Does the political climate affect spending on security systems?
The world of politics, like the world of security, is an environment of constant change. But do changes in one have an impact on the other? Governments around the world are involved in buying a wide variety of physical security systems, so how those governments operate certainly affects how they spend money on security. But in a broader sense, governments (and the associated political forces at work) also impact how their citizens and those in the private sector view threats and, as a logical extension, the security systems they need to address those threats. We asked this week’s Expert Panel Roundtable: How does the political climate affect spending on security systems?
The saying goes, “A week is a long time in politics.” For the fortunes of any individual politician maybe. For their citizens, next week usually brings more surprises and U-turns. So, in our own lives we tend not to kneejerk in response. This “local” judgment means my clients want advice on pretty much the same things as 20 years ago, despite several colours of national government over that period. In the mass media and my security industry email, I sense the only people who react more quickly to global politics are homeland security, border services and military forces. Maybe for several reasons. Their stakes are high; their government-given budgets enormous, and procuring anything takes a long time. Let’s not forget, they are instructed by those same a-week-is-a-long-time politicians. So, for some of us politics is the rising and ebbing tide, for others it is just the choppy waves.
Increasingly, governments of different countries control standards and certifications for security systems to which companies need to comply. This affects especially companies in critical national infrastructure. Therefore, manufacturers need to develop security systems that match these different standards. Examples of the different institutes that develop standards and certifications for security systems are ANSSI (France), CPNI (UK), BSI (Germany).
The current political climate and the [US] administration’s policies are likely to have important implications for spending on security systems. First, spending on infrastructure projects like the border wall is likely to increase significantly, which means that spending on physical security for that infrastructure will also increase. Border security, in general, is likely to get a big boost given the objective of eliminating unlawful entry. There is also likely to be increased spending on security for U.S. government facilities abroad, such as embassies. Given the push (or at least the rhetoric) of favoring US-made products and levying tariffs on foreign products, there may be a shift in the types of products that are used, especially in federal/state/local government projects. On the civilian side, if some of the religiously or racially motivated incidents since the election are an indication of a trend, vulnerable sites will need to be better secured against threats.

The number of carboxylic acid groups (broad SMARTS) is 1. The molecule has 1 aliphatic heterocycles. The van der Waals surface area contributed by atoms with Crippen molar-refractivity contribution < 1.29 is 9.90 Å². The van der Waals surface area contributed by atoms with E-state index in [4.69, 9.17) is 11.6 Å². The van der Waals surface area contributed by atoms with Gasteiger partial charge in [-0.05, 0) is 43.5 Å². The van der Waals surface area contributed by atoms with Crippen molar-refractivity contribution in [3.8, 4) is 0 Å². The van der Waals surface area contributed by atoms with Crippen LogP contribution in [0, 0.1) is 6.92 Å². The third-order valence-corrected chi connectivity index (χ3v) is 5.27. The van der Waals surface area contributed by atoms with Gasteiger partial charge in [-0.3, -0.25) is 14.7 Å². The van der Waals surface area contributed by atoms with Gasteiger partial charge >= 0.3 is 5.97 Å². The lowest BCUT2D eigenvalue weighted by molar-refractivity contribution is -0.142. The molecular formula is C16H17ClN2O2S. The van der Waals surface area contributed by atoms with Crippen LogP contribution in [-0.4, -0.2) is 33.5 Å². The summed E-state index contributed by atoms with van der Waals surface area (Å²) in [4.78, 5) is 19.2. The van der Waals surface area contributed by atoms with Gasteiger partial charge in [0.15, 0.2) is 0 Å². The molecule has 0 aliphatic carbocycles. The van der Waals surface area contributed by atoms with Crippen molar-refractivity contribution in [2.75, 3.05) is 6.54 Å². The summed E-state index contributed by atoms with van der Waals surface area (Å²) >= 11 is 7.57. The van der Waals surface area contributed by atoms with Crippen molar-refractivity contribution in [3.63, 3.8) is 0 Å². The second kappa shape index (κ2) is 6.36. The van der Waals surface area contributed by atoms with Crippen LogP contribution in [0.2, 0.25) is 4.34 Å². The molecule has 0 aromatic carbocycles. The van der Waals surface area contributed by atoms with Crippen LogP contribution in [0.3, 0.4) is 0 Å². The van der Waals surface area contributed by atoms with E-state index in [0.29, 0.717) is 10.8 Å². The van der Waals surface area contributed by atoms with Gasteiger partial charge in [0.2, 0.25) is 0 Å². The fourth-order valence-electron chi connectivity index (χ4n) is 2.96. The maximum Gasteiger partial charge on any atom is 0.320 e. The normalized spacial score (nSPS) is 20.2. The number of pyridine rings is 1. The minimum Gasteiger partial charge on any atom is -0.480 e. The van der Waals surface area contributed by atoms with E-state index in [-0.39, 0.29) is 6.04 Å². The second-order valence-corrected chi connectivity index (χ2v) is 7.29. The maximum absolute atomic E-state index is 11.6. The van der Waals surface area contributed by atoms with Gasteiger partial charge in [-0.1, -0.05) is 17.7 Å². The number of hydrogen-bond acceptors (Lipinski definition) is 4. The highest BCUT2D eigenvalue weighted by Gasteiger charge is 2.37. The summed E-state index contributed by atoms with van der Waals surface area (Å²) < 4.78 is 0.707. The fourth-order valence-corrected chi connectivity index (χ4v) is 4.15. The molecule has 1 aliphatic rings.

Increased national security is important to the new administration in Washington, and video surveillance will be a key part of that enhanced US government focus. The successful cyberattack on the District of Columbia’s surveillance camera infrastructure in the days before the Trump Presidential Inauguration demonstrates that the threats facing security practitioners continue to evolve, and now include the security systems themselves. Manufacturers like Arecont Vision, whose megapixel cameras are compliant with the Buy American Act (41 U.S.C. §§ 8301–8305) and the Federal Trade Commission’s Made in USA standard, ensure that American-made products are part of any solution in the USA or around the world. Our massively parallel image processing architecture on field programmable gate array (FPGA) integrated circuits provides cybersecurity protection, eliminating many of the cyber risks other security cameras may face, like in the ransomware attack in D.C., or in recent Distributed Denial of Service (DDoS) attacks.
A more stable political climate makes us feel safer, so theoretically, stability would equate to less demand for security technologies. It’s likely the consumer market (home security) would be more affected than the commercial market, where "feelings" have less to do with how decisions are made. A fractious political climate (like we have now) would, on the surface at least, lend itself to more security sales. If each side in the political debate demonises anyone who disagrees, then there seem to be more demons in the world (thus, we need more security). To the extent that politicians promote fear as a strategy (beware of the immigrants! terrorism is rampant!), a consequence, whether intended or not, is to promote fear in general; and therefore, a greater need for security. Of course, the burgeoning of real threats in the world also promote the need for greater security, even if we set aside the rhetoric.
Politics may not be among the largest factors affecting the demand for security products and systems, but it does have an impact. Changing political environments impact both the types of products required; for example, to provide better border protection, as well as which products are chosen (are they Made in the USA?). Political rhetoric can shift the perception among citizens of the threats they face, and thus their perceived need for security products and equipment. In the world of politics, words have power, and that power can reverberate and impact the fortunes of the security marketplace, among all the others.